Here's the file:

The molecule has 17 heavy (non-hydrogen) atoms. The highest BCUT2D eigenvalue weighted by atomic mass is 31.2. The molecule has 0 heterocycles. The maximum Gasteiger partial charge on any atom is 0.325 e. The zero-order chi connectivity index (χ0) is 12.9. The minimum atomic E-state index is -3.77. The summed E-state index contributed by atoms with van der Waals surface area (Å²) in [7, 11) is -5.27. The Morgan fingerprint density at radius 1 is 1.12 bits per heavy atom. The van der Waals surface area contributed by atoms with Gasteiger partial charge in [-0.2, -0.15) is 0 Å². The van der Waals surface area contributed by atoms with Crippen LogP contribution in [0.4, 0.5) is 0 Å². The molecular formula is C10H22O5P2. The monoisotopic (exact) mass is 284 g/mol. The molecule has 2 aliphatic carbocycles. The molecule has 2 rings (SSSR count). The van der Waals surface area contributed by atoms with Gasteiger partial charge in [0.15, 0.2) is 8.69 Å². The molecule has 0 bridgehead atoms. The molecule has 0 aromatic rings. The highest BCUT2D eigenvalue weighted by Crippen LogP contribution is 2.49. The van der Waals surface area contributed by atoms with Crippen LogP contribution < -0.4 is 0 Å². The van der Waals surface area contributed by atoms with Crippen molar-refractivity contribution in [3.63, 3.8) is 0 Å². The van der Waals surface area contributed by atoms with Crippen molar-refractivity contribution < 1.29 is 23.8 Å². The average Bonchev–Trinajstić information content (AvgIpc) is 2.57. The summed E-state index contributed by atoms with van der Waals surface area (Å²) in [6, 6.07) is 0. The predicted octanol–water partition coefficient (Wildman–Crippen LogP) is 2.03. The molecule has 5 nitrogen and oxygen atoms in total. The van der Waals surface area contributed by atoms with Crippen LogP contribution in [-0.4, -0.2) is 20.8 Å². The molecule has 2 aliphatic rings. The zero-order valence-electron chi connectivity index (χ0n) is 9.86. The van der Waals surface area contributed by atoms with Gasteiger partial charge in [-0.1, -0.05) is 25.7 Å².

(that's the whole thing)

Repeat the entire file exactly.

The molecule has 17 heavy (non-hydrogen) atoms. The highest BCUT2D eigenvalue weighted by atomic mass is 31.2. The molecule has 0 heterocycles. The maximum Gasteiger partial charge on any atom is 0.325 e. The zero-order chi connectivity index (χ0) is 12.9. The minimum atomic E-state index is -3.77. The summed E-state index contributed by atoms with van der Waals surface area (Å²) in [7, 11) is -5.27. The Morgan fingerprint density at radius 1 is 1.12 bits per heavy atom. The van der Waals surface area contributed by atoms with Gasteiger partial charge in [-0.2, -0.15) is 0 Å². The van der Waals surface area contributed by atoms with Crippen LogP contribution in [0.4, 0.5) is 0 Å². The molecular formula is C10H22O5P2. The monoisotopic (exact) mass is 284 g/mol. The molecule has 2 aliphatic carbocycles. The molecule has 2 rings (SSSR count). The van der Waals surface area contributed by atoms with Gasteiger partial charge in [0.15, 0.2) is 8.69 Å². The molecule has 0 bridgehead atoms. The molecule has 0 aromatic rings. The highest BCUT2D eigenvalue weighted by Crippen LogP contribution is 2.49. The van der Waals surface area contributed by atoms with Crippen LogP contribution < -0.4 is 0 Å². The van der Waals surface area contributed by atoms with Crippen molar-refractivity contribution in [3.63, 3.8) is 0 Å². The van der Waals surface area contributed by atoms with Crippen molar-refractivity contribution < 1.29 is 23.8 Å². The average Bonchev–Trinajstić information content (AvgIpc) is 2.57. The summed E-state index contributed by atoms with van der Waals surface area (Å²) in [6, 6.07) is 0. The predicted octanol–water partition coefficient (Wildman–Crippen LogP) is 2.03. The molecule has 5 nitrogen and oxygen atoms in total. The van der Waals surface area contributed by atoms with Crippen LogP contribution in [-0.4, -0.2) is 20.8 Å². The molecule has 2 aliphatic rings. The zero-order valence-electron chi connectivity index (χ0n) is 9.86. The van der Waals surface area contributed by atoms with Gasteiger partial charge in [-0.1, -0.05) is 25.7 Å².